Letters To A Young Contrarian Audiobook
Letters To A Young Contrarian Audiobook – For more than four decades, self-described “anti-farmer” and author Gene Logsdon has commented on the state of American agriculture. Inn
In his final book of essays, Logsdon addresses the next generation—young men returning home to enjoy a better lifestyle as small-scale “plantation farmers.” It is a lifestyle that is not defined by the accumulation of wealth or the “get it or get it out” agribusiness mentality. Instead, it recognizes the beauty of nature, values the earth, respects our fellow human beings and cherishes rural traditions. It is one of looking ahead and adopting the “right techniques”.
Letters To A Young Contrarian Audiobook
A compelling testimony to the life and wisdom of one of the greatest rural philosophers and writers of our time. Gene’s down-to-earth wit and sometimes irreverent humor combine with his valuable insights on a wide range of topics—from how to show a ram to enjoying the almost church-like serenity of a well-built cattle shed.
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Reading this book is like sitting on the porch with a neighbor who has learned the ways of farming through years of observation and practice. In short, someone who has “seen it all” has much to say and much to teach us if we only take the time to listen and learn. Gene Logsdon was the ultimate teacher: equal parts storyteller, idealist, and rabble-rouser. His vision of a nation full of garden farmers based in cities, towns and countryside will resonate with many people young and old who want to create more sustainable and meaningful lives and a better world for us all. .
During his long life and career as a writer, farmer, and journalist, Jean Logsdon published more than two dozen books, both practical and philosophical, on all aspects of rural life and affairs. His non-fiction works include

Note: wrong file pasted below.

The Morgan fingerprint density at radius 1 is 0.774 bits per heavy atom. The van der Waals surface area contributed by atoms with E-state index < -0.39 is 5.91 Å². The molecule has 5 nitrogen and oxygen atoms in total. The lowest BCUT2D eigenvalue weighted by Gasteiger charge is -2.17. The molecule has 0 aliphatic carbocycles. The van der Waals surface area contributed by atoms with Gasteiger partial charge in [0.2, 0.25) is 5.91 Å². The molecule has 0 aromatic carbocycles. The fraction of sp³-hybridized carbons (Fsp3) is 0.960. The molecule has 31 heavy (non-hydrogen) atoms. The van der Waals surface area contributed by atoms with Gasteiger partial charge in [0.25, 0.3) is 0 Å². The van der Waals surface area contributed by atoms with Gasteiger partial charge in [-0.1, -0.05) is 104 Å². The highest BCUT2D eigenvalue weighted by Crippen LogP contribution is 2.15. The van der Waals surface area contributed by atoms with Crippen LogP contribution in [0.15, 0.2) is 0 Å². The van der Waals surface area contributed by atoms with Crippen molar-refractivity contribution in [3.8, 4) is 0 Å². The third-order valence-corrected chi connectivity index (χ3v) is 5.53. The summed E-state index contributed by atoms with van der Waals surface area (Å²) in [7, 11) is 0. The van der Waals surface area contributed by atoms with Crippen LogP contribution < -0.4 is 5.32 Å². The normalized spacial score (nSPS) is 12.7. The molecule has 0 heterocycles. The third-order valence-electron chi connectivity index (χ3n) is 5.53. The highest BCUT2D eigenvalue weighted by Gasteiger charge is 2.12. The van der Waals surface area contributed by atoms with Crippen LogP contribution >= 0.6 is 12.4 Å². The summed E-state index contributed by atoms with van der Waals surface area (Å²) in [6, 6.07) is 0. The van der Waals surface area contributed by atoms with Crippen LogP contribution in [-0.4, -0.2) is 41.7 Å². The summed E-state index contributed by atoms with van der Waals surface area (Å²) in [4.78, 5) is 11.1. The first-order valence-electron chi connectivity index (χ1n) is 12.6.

He lived and farmed in Upper Sandusky, Ohio, where he died in 2016 a few weeks after completing his last book, Washington — Christopher Hitchens, a writer, essayist and polemicist who waged a verbal and occasionally physical battle for left-right causes. The author of the provocative bestseller “God Is Not Great” died Thursday night after a long battle with cancer. He was 62 years old.
Hitchens’ death was announced in a statement by Condé Nast, the publisher of Vanity Fair magazine. He died Thursday night at MD Anderson Cancer Center in Houston of pneumonia, a complication of esophageal cancer, the statement said.
Letters To A Young Contrarian (art Of Mentoring (paperback)): Amazon.co.uk: Hitchens, Christopher: 9780465030330: Books
A highly social, prolific and public intellectual who enjoyed his drink (“enough to kill or stun an average mule”) and cigarettes, he announced in June 2010 that he was being treated for esophageal cancer and canceled a tour for his memoir. “Hitch-22.”
A regular television commentator and contributor to Vanity Fair, Slate and other publications, Hitchens became a popular author in 2007 of “God Is Not Great,” a manifesto for atheists that defied the recent trend of religious activism. Cancer was humbled, but not softened. Even after his diagnosis, his columns appeared weekly, either brutalizing the royal family or rejoicing in the death of Osama bin Laden.
He wrote about his illness in an August 2010 Vanity Fair article. “I sometimes wish I could suffer for a good cause or risk my life for the good of others, instead of just being an endangered species.”
Eloquent, reckless, mischievous, and urbane, he was a recognized contradiction and contradiction—half Christian, half Jew, and wholly unbelieving; a native of England who settled in America; supporting the Iraq War and George W. A former Trotskyite who also supported Bush. But his passions remained constant and he was hated by the enemies of his youth, from Henry Kissinger to Mother Teresa.
Letters To A Young Contrarian Audiobook By Christopher Hitchens
He was a radical humanist who believed in pluralism, racial justice, free speech, big cities, art, and a willingness to face the consequences. He was slapped from behind by then British Prime Minister Margaret Thatcher and beaten in Beirut. He once submitted to waterboarding to prove that it was really torture.
Hitchens was an old-fashioned sensualist who eschewed clean living as if it were another kind of church. In 2005, he recalls a trip to Aspen, Colo., and a brief encounter after getting off a ski lift.